Breast cancer is listed as the second leading cause of cancer death among women according to an article presented by FordMartin et al. (2014). Before the actual treatment on breast cancer, the most significant step is diagnosis—the earlier the diagnosis is, the better: earlier detection of the tumor is likely to represent a cancer in an earlier stage and therefore both physicians and patients would have more time to work on treatment. As such, in order to detect tumors, the diagnosis of breast cancer has to utilize breast imaging techniques—some well-known ones are X-ray mammography, functional magnetic resonance imaging (MRI). Each imaging technique plays its own role corresponding to the stage of tumor, and therefore for many cases a complete diagnosis would involve more than one imaging technique. The following essay will briefly discuss the breast cancer and then move to imaging techniques and modalities; there is going to be comparison between different imaging modalities; at the end, potential suggestions to the future development of imaging techniques will be provided.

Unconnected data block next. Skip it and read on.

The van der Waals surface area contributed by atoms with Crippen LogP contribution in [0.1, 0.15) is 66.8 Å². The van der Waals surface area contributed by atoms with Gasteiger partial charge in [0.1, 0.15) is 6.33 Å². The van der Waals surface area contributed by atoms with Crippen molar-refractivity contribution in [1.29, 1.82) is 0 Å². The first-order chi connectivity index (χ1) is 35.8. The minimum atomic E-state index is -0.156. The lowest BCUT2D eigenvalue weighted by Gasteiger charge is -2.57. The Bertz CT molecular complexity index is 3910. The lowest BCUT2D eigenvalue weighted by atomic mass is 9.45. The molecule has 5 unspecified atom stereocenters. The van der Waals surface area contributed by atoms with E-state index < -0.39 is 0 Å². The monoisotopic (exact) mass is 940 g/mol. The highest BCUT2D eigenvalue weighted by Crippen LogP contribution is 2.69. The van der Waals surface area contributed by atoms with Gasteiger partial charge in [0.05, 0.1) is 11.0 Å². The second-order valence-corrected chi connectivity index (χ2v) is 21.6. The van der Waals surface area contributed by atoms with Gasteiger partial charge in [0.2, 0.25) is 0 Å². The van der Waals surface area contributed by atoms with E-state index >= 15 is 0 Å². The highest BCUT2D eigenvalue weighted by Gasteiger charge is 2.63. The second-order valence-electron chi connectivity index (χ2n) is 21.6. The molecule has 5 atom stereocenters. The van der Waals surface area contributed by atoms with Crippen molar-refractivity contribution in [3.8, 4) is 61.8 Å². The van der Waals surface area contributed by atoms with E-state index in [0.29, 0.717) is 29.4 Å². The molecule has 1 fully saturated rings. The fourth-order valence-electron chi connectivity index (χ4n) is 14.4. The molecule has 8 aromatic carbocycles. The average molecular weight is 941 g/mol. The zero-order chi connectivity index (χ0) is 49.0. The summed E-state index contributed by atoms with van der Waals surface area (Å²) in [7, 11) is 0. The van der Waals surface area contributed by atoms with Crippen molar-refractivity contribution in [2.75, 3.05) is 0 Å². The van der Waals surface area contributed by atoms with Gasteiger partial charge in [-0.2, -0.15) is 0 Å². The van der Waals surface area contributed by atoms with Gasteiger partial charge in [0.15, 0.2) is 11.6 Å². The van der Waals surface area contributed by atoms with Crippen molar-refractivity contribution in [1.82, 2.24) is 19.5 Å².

As one of the most severe threats to women, breast cancer has been causing a large number of death every year. In 2013, the American Cancer Society estimated that about 39,620 American women would die of breast cancer (FordMartin et al. 2014). Breast cancer puts high risk on women, and thus earlier diagnosis of tumor is significant. Nevertheless, it is fortunate that, since around 1989, death rates from breast cancer have been decreasing, which is considered to be the result of increasingly earlier detection through screening. According to Kosus et al. (2010), breast cancer has 5 stages, and the 10-year survival rate for these 5 stages, from the first to the fourth, ranges from 95% to 7 %. Therefore, earlier detection is a priority in the diagnosis of breast cancer.